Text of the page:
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Mistake #1: Relying on the Law.  If you do not set up an estate plan, upon your death your property will be distributed according to the laws of your last state of residence.  Often, the law will require the probate judge to give your property to someone other than the people you would have chosen.

Mistake #2: Relying on a Will.  If your estate plan consists only of a Will, your heirs may face many costly problems such as probate and conservatorship proceedings.  A Will is the most common estate planning tool, but it is usually not the best tool to use.

Mistake #3: Relying on Community Property laws.  Relying on the Community Property laws is a position many clients take.  However, your property will still have to go through probate on the death of the spouse.  Also, Community Property ownership requires a conservatorship if a spouse is incapacitated and the home needs a mortgage, home equity line, or to be sold.  Relying on the Community Property laws is not a good estate plan.

Mistake #4: Relying on Guardianships.  These Court supervised proceedings for addressing your physical or mental incapacity are costly, time-consuming and horribly burdensome.  Your properly set up Revocable Living Trust, as well as Powers of Attorney, Durable Powers of Attorney for Health Care, and Physician’s Directives and Releases avoid this issue.

Mistake #5: Relying on the small estate affidavit or informal administration procedure to avoid probate.  Most people assume they have fewer assets than they actually have.  In Wisconsin the small estate exemption that avoids probate is permitted only for estates consisting of less than $50,000.

Mistake #6: Relying on a gifting program as your way of avoiding probate. The law allows you to give away your property at a rate of $14,000 per person per year.  A married couple can give $28,000 per year to anyone they choose without gift tax consequences.  While this is an effective way to reduce the size of your estate, trying to spend your last dime on your last day is difficult to put odds on, plus you lose control of the assets you have given away, and beneficiaries get total control over everything that has been given to them.

Mistake #7: Relying on the Courts to take care of your child’s finances.  If you die intestate (with no Will) or with only a Will, and your property passes to your minor child, the Court will put your child’s money into a Court-supervised guardianship requiring at least annual accountings to the Court.  Naturally, this may require hiring CPAs to prepare accountings, and lawyers to file those accountings with the Court, plus filing fees, all of which comes out of the inheritance.   It also means that the Court determines the person who will serve as guardian of the property, who may not be the person you would have chosen.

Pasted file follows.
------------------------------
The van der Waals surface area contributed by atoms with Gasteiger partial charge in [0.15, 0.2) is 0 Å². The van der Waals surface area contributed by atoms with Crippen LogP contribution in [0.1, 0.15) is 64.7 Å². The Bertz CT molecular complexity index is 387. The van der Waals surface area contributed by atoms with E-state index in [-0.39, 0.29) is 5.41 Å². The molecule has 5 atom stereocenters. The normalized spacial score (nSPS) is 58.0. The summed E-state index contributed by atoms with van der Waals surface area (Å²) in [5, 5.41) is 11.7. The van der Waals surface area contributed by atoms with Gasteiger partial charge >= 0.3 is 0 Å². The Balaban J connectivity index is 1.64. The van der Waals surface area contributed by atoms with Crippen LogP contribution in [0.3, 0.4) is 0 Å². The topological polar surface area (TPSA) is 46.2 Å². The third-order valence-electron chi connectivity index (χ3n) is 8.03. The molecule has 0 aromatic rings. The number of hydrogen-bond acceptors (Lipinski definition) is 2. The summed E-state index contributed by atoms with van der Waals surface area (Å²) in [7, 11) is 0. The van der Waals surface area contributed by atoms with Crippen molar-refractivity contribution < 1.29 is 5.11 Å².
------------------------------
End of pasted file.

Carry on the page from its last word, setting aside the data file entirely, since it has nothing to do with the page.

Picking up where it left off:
Mistake #8: Relying on a form kit for your Will or Living Trust.  One size does not fit all because no two people or families are alike.  From your family’s needs and dynamics to its personalities and values, can you imagine any form kit ever being suitable for any family?  If you use a form kit, you’re asking for problems.  If your will is not properly executed, it will not be valid.  The only estate plan you can rely on is one that is custom prepared by a qualified estate planning and asset protection lawyer.

Mistake #9: Relying on the wrong attorney.  Most attorneys know very little about estate planning.  What’s more, even some estate planning attorneys don’t put much time or energy into comprehensive protections for your family’s unique circumstances.  That’s why I urge you to choose an estate planning attorney who has the primary focus, mission and purpose to help you achieve your family’s estate planning and asset protection goals:  protecting, preserving and passing on more of what you’ve worked for.

If you’d like to ensure that you maximize the resources available to your loved ones and keep your family out of Court and out of conflict, schedule a Family Life and Legacy Planning Session.™ We can review your existing plan and help you make adjustments that will help you achieve your goals.

This article is a service of The Estate Planning Group and Davidson Law Office, LLP, your Life & Legacy Planning Lawyers, who believe in developing trusting relationships with families for life. We don’t just draft documents, we ensure you make informed and empowered decisions about life and death, for yourself and the people you love.

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